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Back to all 5 things we can learn from architects about working collaboratively

Sharing ideas and knowledge can lead to a better outcome for everyone. These architects reveal what they learned from working collaboratively on a major masterplan project.

People are working more collaboratively than ever before, not just within organisations but also with suppliers, customers, and even competitors. The thinking goes that when you combine creativity, experience and resources you solve problems and get better results more quickly, and everyone benefits.

But joining together to share ideas, information and work isn’t just happening in the corporate world, it’s becoming popular across sectors and industries. Property developers have been bringing together “dream teams” consisting of several world-class architecture firms for major masterplan projects such as Central Park Sydney.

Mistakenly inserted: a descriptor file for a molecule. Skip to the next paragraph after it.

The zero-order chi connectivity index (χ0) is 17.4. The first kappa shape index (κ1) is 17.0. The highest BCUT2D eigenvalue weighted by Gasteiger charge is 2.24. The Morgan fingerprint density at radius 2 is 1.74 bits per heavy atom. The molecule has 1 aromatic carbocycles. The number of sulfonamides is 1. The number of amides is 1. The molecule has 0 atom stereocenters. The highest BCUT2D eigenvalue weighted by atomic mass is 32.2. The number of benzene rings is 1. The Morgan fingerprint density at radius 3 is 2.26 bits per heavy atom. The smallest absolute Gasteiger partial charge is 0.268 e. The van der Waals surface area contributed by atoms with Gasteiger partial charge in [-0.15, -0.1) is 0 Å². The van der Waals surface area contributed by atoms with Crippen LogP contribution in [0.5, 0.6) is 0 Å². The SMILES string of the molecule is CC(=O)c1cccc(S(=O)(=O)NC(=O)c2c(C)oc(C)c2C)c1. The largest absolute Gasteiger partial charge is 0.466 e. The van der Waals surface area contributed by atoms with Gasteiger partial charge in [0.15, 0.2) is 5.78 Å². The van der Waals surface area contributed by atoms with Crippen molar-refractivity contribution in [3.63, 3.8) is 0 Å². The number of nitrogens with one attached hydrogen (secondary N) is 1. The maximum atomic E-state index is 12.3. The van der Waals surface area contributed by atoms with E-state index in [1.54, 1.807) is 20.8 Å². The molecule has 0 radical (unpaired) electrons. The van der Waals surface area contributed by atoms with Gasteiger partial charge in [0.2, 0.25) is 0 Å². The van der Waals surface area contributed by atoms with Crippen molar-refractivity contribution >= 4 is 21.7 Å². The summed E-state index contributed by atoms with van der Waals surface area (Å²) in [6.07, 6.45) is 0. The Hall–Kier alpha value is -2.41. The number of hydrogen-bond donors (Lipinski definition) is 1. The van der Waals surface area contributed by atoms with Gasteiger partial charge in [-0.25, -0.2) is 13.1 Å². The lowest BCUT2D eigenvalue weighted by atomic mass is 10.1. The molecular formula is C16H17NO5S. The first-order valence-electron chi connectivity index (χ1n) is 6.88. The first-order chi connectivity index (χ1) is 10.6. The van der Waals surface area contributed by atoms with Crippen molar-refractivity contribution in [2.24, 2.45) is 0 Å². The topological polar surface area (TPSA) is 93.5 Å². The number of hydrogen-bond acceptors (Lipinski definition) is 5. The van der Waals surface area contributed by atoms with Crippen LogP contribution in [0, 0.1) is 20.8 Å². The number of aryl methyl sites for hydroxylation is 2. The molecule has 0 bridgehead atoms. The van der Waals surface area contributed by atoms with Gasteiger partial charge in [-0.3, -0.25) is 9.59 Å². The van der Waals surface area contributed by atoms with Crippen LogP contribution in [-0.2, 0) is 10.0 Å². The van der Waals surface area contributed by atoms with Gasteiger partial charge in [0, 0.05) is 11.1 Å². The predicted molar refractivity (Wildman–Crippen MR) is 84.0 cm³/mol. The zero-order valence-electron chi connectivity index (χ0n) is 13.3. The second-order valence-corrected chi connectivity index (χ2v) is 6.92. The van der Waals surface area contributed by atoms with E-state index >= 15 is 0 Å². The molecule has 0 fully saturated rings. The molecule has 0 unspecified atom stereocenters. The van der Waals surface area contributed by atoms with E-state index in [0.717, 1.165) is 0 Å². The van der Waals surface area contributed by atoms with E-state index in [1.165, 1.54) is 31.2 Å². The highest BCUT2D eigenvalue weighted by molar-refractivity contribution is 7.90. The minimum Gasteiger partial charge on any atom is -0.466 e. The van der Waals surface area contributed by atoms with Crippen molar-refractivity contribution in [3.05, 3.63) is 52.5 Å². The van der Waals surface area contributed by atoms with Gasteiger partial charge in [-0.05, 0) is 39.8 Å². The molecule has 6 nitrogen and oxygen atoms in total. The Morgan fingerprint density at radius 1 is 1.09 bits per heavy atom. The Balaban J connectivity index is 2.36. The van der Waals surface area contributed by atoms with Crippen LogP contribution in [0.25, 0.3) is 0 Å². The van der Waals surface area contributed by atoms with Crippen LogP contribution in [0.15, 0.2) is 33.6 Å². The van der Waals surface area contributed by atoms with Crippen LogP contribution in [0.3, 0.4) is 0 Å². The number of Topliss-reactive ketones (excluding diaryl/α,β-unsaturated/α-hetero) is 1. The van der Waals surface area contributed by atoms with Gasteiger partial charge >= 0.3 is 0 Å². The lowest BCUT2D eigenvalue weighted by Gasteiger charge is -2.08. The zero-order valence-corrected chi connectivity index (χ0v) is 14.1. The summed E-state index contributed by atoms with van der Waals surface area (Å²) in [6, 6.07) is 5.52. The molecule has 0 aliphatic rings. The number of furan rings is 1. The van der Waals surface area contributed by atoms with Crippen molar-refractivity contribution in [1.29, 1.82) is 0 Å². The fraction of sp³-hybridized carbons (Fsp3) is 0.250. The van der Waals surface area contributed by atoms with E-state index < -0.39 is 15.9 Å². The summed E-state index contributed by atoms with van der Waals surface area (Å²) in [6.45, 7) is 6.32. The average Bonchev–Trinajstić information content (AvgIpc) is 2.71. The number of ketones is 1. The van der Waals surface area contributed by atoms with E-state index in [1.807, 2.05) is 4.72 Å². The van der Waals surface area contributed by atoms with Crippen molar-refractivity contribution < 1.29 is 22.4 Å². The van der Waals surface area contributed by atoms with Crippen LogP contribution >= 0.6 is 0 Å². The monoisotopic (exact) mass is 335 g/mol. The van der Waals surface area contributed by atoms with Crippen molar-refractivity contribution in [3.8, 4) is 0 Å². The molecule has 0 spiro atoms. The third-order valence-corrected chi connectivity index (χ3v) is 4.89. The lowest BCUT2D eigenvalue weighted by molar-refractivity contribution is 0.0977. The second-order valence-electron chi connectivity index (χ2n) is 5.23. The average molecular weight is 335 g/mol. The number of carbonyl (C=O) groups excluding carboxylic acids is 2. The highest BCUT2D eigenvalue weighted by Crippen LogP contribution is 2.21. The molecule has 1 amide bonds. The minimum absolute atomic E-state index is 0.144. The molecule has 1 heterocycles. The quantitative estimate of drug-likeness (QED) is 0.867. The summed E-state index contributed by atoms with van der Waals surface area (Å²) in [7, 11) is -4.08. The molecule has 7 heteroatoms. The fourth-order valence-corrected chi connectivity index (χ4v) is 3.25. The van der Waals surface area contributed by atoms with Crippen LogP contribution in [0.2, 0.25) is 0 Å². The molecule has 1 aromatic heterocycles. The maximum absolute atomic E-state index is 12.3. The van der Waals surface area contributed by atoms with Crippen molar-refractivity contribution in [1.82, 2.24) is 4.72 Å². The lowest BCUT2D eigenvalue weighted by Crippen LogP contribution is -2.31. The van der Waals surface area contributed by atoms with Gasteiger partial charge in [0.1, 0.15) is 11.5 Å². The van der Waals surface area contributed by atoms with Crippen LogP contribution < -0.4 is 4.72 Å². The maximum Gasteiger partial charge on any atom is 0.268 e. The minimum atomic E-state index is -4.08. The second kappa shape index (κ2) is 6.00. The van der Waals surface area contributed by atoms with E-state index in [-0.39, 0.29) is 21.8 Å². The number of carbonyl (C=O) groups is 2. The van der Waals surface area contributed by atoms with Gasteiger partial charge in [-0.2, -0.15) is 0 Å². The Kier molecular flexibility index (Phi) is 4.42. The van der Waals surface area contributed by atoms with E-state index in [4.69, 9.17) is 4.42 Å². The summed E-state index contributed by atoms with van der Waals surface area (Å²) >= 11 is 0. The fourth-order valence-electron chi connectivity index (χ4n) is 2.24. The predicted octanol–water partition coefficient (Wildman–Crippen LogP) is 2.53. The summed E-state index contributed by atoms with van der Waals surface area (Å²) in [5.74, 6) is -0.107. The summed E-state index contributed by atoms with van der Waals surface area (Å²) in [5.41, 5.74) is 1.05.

Recently Cbus Property invited architects from four top Sydney firms to come up with innovative designs to create a new residential neighbourhood at the historic Inglis Stables site in Randwick.

The masterplan community, Newmarket Randwick, will include 642 apartments and townhouses set in landscaped gardens with a playground, a 5000 square-metre public park and more than 2200 square metres of retail/commercial space.

Crucially, the architects’ brief also stipulated paying tribute to the site’s past as a racehorse stables and thoroughbred horse auction venue, including retaining and adapting heritage buildings, as well as working around historically significant trees.